• Bounded-by-rule maximally parallel derivation mode (\(bound_{B_{1}, \dots , B_{r}}\)) Let \(\{a, b, \dots \}\) be the set of different types of rules present in a P system, \(\mathcal {R}_{j}\) be the set of rules applicable to the j-th compartment of the system 1 in the configuration \(C_{t}\), where there are m membranes, \(\mathcal {R}^{(k)}\) be the set of rules of the type k, being \(k \in \{a, b, \dots \}\) and \(\mathcal {R}^{(k)}_{j}\) the set of rules of type k applicable to the j-th compartment. \(B_{i}\) can be of the following forms:
    • \(B_{i} = j, j \in \{a, b, \dots \}\);

    • \(B_{i} = \beta _{n}(B_{1_{i}}, \dots , B_{r_{i}})\), being \(n \in \mathbb {N}\), and for each \(B_{j} = \beta _{m_{j}}(B_{1_{j}}, \dots , B_{r_{j}})\), \(j \in \{1_{i}, \dots r_{i}\}\), \(m_{j} \le n\);

    • As a restriction, a type of rule cannot appear more than once in the whole definition of the derivation mode.

    We say that n is the bound of \(B_{i} = \beta _{n}\). We say that a type of rule (j) is in the context of \(B_{i}\) if:
    • There exists \(B_{i} = \beta _{n}(j)\) (we call \(B_{i}\) its immediate context); and

    • There exists \(B_{i} = \beta _{n}(B_{1_{i}}, \dots , B_{r_{i}})\) such that \(B_{j}\) is a context of the type of rule (j).

    This mode is defined recursively, and we can understand the applicability of the rules in a defined bounded-by-rule parallel derivation mode in the following sense:
    • The total number of rules within a context\(\beta _{n}(B_{1}, \dots , B_{r})\), that can be applied in parallel in a P system in a configuration \(C_{t}\) is n; and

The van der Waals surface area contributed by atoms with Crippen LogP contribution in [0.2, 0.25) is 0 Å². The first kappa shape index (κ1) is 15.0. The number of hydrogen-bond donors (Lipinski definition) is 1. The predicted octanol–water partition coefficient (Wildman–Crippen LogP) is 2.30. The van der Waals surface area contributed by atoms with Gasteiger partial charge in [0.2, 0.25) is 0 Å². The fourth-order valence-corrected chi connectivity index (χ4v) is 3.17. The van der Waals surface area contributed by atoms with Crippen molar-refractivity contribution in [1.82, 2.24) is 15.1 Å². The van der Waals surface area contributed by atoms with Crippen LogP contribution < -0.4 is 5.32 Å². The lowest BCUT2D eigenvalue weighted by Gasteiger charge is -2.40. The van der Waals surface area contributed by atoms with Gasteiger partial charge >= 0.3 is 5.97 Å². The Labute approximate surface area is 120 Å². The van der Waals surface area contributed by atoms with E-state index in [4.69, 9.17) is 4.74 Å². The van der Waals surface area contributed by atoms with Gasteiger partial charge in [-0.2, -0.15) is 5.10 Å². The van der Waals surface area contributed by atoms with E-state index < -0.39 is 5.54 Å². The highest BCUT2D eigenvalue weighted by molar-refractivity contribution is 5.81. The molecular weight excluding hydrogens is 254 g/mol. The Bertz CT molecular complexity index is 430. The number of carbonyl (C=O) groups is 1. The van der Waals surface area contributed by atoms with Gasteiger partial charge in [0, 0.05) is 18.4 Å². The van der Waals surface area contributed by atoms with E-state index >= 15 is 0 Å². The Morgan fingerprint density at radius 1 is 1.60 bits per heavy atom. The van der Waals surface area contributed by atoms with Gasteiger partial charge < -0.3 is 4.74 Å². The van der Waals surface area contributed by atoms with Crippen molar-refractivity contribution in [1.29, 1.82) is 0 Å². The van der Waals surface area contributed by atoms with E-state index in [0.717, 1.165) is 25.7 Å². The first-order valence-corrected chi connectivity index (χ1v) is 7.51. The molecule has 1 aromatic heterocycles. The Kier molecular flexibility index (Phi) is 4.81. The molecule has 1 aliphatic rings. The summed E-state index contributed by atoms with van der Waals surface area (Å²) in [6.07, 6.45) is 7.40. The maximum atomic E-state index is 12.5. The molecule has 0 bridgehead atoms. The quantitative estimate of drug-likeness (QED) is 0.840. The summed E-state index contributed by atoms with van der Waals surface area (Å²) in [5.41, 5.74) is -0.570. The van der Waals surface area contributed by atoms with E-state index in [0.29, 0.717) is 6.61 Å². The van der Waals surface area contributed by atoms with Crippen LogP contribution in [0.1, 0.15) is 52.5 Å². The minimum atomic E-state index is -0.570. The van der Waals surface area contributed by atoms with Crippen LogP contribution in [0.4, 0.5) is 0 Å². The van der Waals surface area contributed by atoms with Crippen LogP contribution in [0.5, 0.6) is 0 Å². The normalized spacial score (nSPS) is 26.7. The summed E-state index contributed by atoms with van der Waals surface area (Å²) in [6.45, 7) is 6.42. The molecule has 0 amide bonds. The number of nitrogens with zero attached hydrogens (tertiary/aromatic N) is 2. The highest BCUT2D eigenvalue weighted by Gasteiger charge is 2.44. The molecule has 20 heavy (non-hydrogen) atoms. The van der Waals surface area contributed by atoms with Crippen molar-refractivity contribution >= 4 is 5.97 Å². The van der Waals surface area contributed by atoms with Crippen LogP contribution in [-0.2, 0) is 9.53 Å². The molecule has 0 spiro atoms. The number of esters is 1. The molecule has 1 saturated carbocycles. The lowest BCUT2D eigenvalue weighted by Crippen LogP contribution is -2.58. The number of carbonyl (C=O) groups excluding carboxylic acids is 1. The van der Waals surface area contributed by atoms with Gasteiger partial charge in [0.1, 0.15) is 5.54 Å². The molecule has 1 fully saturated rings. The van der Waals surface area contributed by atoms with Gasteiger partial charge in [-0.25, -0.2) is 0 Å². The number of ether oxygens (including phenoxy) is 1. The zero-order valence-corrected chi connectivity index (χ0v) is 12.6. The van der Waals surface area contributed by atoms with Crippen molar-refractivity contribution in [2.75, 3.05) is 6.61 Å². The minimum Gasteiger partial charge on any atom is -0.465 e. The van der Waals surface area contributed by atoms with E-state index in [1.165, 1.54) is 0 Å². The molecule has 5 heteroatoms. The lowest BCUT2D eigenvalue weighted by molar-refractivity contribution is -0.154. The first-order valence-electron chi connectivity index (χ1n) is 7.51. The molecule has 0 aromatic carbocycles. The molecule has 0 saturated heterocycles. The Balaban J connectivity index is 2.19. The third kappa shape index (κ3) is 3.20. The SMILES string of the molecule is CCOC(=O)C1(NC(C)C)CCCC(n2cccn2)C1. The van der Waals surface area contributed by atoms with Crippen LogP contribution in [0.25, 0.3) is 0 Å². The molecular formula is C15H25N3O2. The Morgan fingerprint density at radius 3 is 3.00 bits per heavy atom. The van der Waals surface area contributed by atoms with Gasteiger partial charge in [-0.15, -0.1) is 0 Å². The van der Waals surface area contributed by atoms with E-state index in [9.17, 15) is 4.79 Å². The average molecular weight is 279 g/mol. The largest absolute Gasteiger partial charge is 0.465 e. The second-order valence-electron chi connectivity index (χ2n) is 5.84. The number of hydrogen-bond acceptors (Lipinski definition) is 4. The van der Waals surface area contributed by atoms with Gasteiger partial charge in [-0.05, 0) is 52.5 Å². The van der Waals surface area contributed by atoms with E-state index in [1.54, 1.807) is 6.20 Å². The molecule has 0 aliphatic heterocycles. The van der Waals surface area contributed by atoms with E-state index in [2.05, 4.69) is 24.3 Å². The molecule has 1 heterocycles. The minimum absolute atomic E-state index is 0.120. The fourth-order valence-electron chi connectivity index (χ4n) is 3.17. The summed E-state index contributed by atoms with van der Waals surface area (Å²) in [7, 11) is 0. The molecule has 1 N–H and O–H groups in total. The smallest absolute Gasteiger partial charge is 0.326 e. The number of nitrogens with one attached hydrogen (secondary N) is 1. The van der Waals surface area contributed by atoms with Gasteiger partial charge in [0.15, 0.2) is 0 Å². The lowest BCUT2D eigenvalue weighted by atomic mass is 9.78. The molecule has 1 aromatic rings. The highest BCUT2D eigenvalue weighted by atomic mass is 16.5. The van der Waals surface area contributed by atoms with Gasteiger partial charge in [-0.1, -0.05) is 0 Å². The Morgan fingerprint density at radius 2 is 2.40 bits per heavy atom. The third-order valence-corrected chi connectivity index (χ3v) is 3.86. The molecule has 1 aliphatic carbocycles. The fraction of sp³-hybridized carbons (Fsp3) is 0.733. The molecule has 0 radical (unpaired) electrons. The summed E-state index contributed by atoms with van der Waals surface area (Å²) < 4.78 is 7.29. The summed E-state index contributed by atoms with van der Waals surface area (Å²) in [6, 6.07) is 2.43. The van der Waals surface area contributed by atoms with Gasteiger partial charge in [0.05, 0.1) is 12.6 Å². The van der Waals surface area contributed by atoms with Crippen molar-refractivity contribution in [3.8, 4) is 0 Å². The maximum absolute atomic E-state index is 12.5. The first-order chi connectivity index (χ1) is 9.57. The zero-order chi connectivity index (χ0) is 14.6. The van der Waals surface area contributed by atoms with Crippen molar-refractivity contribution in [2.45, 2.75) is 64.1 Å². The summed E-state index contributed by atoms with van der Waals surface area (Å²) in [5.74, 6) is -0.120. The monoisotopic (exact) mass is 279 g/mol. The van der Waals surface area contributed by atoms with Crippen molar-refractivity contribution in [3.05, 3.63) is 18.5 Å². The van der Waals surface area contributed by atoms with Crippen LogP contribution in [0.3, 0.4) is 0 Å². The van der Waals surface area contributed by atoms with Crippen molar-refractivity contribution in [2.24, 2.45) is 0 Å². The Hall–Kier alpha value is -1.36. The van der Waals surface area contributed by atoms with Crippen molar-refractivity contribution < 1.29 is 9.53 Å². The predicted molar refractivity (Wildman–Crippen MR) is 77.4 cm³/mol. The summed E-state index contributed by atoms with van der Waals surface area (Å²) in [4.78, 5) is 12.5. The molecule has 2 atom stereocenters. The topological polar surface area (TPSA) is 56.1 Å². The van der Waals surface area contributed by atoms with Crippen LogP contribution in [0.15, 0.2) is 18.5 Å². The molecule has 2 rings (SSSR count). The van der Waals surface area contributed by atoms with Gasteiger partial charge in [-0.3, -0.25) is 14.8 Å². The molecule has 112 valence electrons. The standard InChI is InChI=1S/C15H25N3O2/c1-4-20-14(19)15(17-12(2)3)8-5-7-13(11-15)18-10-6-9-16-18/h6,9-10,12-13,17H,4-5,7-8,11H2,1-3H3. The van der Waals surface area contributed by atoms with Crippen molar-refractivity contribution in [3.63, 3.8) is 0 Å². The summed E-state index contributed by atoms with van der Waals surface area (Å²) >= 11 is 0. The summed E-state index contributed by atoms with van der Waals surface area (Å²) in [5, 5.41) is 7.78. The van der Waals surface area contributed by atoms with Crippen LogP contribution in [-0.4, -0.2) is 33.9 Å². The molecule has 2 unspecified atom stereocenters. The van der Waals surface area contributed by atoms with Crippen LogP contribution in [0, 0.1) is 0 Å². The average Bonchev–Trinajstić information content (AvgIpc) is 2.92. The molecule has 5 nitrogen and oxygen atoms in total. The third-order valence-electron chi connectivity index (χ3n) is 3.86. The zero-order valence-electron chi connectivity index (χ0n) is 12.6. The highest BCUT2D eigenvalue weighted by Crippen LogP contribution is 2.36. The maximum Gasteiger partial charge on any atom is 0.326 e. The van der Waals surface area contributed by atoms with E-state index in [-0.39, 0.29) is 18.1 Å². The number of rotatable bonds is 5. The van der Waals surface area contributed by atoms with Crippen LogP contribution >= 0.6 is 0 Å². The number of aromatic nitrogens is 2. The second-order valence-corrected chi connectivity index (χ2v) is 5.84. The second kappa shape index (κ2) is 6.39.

• In a bounded-by-rule parallel derivation mode \(bound_{B_{1}, \dots , B_{r}}\), if \(B_{i} = j (j \in \{a, b, \dots \})\), being \(1 \le i \le r\), then rules of type j can be applied in a maximal parallel way.

    With this mode, we can define the classical mode used in P systems with active membranes, that is, evolution rules (a) can be applied in a maximal parallel mode, while the other types of rules (send-in communication rules (b), send-out communication rules (c), dissolution rules (d), division rules for elementary (e) and non-elementary (f) membranes) can be applied at most once per membrane at each computation step. It would be defined as \(bound_{a,\beta _{1}(b,c,d,e,f)}\). Then, the formal definition of the bounded-by-rule maximally parallel mode is the following:
    $$\begin{aligned} \begin{array}{ll} \mathbf {R'} = \{&{} R \mid R \in \mathbf {R} \wedge \forall j \in \{1, \dots , m\} \\ &{} | \{ r \mid r \in R, r \in \mathcal{R}^{(k)}_{j}, \text { for all } k \text { in the context of } B_{i} = \beta _{n}\} | \le n \\ &{} \wedge \not \exists R' \in \mathbf {R} : R \subsetneqq R' \} \end{array} \end{aligned}$$
Thus, a model type can be defined in P-Lingua by aggregating the allowed rule patterns and its corresponding derivation modes; the syntax is as follows:

where id is an unique identifier for the model and rule-type-id1 ,...,

rule-type-idN are unique identifiers for the corresponding allowed rule patterns. By default, all rules behave in maximally parallel derivation mode, but rules can be grouped in sets to behave in bounded parallel derivation mode as follows:

where bound is a natural number defining the maximum number of rules in the group that can be applied to a given configuration. In Sect. 6, several examples of model definitions in P-Lingua are given.

4 A command-line tool for generating ad hoc simulators

A GNU GPLv3 command-line tool called pcc has been implemented in C++ language with Flex [27] and Bison [28]. The source code including examples and instructions can be downloaded from https://github.com/RGNC/plingua.